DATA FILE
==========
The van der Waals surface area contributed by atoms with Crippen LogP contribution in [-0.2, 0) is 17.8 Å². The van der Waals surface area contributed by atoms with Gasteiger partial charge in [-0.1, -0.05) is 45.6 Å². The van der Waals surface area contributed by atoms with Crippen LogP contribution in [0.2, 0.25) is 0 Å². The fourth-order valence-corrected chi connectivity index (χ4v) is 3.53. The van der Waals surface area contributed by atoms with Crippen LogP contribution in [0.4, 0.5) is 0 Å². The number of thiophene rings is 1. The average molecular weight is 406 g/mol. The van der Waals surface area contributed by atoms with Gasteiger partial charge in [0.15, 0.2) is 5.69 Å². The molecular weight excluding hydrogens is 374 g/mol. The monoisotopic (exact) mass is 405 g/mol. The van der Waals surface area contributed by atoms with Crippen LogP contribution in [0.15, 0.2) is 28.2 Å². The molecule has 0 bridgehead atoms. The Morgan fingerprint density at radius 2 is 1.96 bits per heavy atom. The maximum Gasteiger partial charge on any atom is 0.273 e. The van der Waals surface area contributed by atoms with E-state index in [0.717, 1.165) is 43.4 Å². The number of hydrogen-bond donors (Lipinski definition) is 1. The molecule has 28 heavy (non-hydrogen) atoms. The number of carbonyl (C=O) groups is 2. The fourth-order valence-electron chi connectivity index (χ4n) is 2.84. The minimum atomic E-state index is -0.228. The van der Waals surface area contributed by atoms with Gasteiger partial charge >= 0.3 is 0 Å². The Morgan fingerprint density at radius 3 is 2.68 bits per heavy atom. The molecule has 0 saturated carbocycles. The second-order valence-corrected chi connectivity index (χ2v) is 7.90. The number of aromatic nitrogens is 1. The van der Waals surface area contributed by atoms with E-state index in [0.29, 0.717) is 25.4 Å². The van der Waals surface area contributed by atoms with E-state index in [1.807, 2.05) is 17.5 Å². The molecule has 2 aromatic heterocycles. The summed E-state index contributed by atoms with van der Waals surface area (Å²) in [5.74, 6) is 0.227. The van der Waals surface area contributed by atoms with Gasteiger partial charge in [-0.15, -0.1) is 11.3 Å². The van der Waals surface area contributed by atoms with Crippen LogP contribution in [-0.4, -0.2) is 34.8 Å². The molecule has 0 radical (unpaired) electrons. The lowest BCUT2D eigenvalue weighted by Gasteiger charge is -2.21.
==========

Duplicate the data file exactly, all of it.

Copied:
The van der Waals surface area contributed by atoms with Crippen LogP contribution in [-0.2, 0) is 17.8 Å². The van der Waals surface area contributed by atoms with Gasteiger partial charge in [-0.1, -0.05) is 45.6 Å². The van der Waals surface area contributed by atoms with Crippen LogP contribution in [0.2, 0.25) is 0 Å². The fourth-order valence-corrected chi connectivity index (χ4v) is 3.53. The van der Waals surface area contributed by atoms with Crippen LogP contribution in [0.4, 0.5) is 0 Å². The number of thiophene rings is 1. The average molecular weight is 406 g/mol. The van der Waals surface area contributed by atoms with Gasteiger partial charge in [0.15, 0.2) is 5.69 Å². The molecular weight excluding hydrogens is 374 g/mol. The monoisotopic (exact) mass is 405 g/mol. The van der Waals surface area contributed by atoms with Crippen LogP contribution in [0.15, 0.2) is 28.2 Å². The molecule has 0 bridgehead atoms. The Morgan fingerprint density at radius 2 is 1.96 bits per heavy atom. The maximum Gasteiger partial charge on any atom is 0.273 e. The van der Waals surface area contributed by atoms with E-state index in [0.717, 1.165) is 43.4 Å². The number of hydrogen-bond donors (Lipinski definition) is 1. The molecule has 28 heavy (non-hydrogen) atoms. The number of carbonyl (C=O) groups is 2. The fourth-order valence-electron chi connectivity index (χ4n) is 2.84. The minimum atomic E-state index is -0.228. The van der Waals surface area contributed by atoms with Gasteiger partial charge >= 0.3 is 0 Å². The Morgan fingerprint density at radius 3 is 2.68 bits per heavy atom. The molecule has 0 saturated carbocycles. The second-order valence-corrected chi connectivity index (χ2v) is 7.90. The number of aromatic nitrogens is 1. The van der Waals surface area contributed by atoms with E-state index in [0.29, 0.717) is 25.4 Å². The van der Waals surface area contributed by atoms with E-state index in [1.807, 2.05) is 17.5 Å². The molecule has 2 aromatic heterocycles. The summed E-state index contributed by atoms with van der Waals surface area (Å²) in [5.74, 6) is 0.227. The van der Waals surface area contributed by atoms with Gasteiger partial charge in [-0.15, -0.1) is 11.3 Å². The van der Waals surface area contributed by atoms with Crippen LogP contribution in [-0.4, -0.2) is 34.8 Å². The molecule has 0 radical (unpaired) electrons. The lowest BCUT2D eigenvalue weighted by Gasteiger charge is -2.21.